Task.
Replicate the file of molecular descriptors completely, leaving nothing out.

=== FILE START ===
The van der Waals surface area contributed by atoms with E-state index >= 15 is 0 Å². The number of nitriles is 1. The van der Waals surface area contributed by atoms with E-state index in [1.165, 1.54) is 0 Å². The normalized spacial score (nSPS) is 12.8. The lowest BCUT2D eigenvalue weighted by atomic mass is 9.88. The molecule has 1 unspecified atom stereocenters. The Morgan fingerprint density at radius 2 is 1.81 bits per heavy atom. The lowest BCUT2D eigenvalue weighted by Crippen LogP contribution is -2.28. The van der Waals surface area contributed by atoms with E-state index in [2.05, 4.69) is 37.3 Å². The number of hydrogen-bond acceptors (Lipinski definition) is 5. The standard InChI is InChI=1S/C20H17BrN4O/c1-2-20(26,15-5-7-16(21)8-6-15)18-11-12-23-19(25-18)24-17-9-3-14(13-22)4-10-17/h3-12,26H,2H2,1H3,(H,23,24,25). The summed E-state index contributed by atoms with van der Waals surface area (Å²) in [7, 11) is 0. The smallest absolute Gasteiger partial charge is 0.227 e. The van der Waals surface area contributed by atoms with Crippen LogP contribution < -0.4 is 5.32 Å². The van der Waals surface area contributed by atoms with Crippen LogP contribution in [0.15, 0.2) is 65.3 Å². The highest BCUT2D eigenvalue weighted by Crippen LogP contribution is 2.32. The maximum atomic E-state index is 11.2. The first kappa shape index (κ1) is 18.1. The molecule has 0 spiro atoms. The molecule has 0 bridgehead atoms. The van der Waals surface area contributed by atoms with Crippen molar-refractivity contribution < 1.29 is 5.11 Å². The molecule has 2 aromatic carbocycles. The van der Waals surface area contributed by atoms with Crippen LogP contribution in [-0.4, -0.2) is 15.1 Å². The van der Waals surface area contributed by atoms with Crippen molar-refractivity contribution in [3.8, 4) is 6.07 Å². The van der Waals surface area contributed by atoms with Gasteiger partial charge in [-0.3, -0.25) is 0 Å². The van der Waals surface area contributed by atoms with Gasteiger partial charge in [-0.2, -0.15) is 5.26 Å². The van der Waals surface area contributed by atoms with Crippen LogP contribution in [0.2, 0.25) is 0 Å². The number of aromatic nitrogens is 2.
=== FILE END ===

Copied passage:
The van der Waals surface area contributed by atoms with E-state index >= 15 is 0 Å². The number of nitriles is 1. The van der Waals surface area contributed by atoms with E-state index in [1.165, 1.54) is 0 Å². The normalized spacial score (nSPS) is 12.8. The lowest BCUT2D eigenvalue weighted by atomic mass is 9.88. The molecule has 1 unspecified atom stereocenters. The Morgan fingerprint density at radius 2 is 1.81 bits per heavy atom. The lowest BCUT2D eigenvalue weighted by Crippen LogP contribution is -2.28. The van der Waals surface area contributed by atoms with E-state index in [2.05, 4.69) is 37.3 Å². The number of hydrogen-bond acceptors (Lipinski definition) is 5. The standard InChI is InChI=1S/C20H17BrN4O/c1-2-20(26,15-5-7-16(21)8-6-15)18-11-12-23-19(25-18)24-17-9-3-14(13-22)4-10-17/h3-12,26H,2H2,1H3,(H,23,24,25). The summed E-state index contributed by atoms with van der Waals surface area (Å²) in [7, 11) is 0. The smallest absolute Gasteiger partial charge is 0.227 e. The van der Waals surface area contributed by atoms with Crippen LogP contribution < -0.4 is 5.32 Å². The van der Waals surface area contributed by atoms with Crippen LogP contribution in [0.15, 0.2) is 65.3 Å². The highest BCUT2D eigenvalue weighted by Crippen LogP contribution is 2.32. The maximum atomic E-state index is 11.2. The first kappa shape index (κ1) is 18.1. The molecule has 0 spiro atoms. The molecule has 0 bridgehead atoms. The van der Waals surface area contributed by atoms with Crippen molar-refractivity contribution < 1.29 is 5.11 Å². The molecule has 2 aromatic carbocycles. The van der Waals surface area contributed by atoms with Crippen LogP contribution in [-0.4, -0.2) is 15.1 Å². The van der Waals surface area contributed by atoms with Crippen molar-refractivity contribution in [3.8, 4) is 6.07 Å². The van der Waals surface area contributed by atoms with Gasteiger partial charge in [-0.3, -0.25) is 0 Å². The van der Waals surface area contributed by atoms with Gasteiger partial charge in [-0.2, -0.15) is 5.26 Å². The van der Waals surface area contributed by atoms with Crippen LogP contribution in [0.2, 0.25) is 0 Å². The number of aromatic nitrogens is 2.